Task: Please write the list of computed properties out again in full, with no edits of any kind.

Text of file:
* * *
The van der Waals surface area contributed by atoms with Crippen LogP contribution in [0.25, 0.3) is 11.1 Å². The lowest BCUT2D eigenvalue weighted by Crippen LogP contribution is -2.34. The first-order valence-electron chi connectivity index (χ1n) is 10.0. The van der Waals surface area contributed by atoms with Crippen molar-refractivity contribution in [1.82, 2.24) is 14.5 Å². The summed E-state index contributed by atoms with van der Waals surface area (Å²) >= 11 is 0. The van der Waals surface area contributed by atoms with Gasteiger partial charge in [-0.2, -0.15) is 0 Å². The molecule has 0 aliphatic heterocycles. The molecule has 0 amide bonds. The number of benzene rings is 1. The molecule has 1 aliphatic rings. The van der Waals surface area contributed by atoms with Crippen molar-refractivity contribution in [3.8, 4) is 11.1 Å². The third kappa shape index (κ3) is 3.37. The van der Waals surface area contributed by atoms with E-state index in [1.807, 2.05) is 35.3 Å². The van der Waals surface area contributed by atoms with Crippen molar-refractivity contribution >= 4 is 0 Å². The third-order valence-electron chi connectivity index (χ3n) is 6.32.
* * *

The van der Waals surface area contributed by atoms with Crippen LogP contribution in [0.25, 0.3) is 11.1 Å². The lowest BCUT2D eigenvalue weighted by Crippen LogP contribution is -2.34. The first-order valence-electron chi connectivity index (χ1n) is 10.0. The van der Waals surface area contributed by atoms with Crippen molar-refractivity contribution in [1.82, 2.24) is 14.5 Å². The summed E-state index contributed by atoms with van der Waals surface area (Å²) >= 11 is 0. The van der Waals surface area contributed by atoms with Gasteiger partial charge in [-0.2, -0.15) is 0 Å². The molecule has 0 aliphatic heterocycles. The molecule has 0 amide bonds. The number of benzene rings is 1. The molecule has 1 aliphatic rings. The van der Waals surface area contributed by atoms with Crippen molar-refractivity contribution in [3.8, 4) is 11.1 Å². The third kappa shape index (κ3) is 3.37. The van der Waals surface area contributed by atoms with E-state index in [1.807, 2.05) is 35.3 Å². The van der Waals surface area contributed by atoms with Crippen molar-refractivity contribution >= 4 is 0 Å². The third-order valence-electron chi connectivity index (χ3n) is 6.32.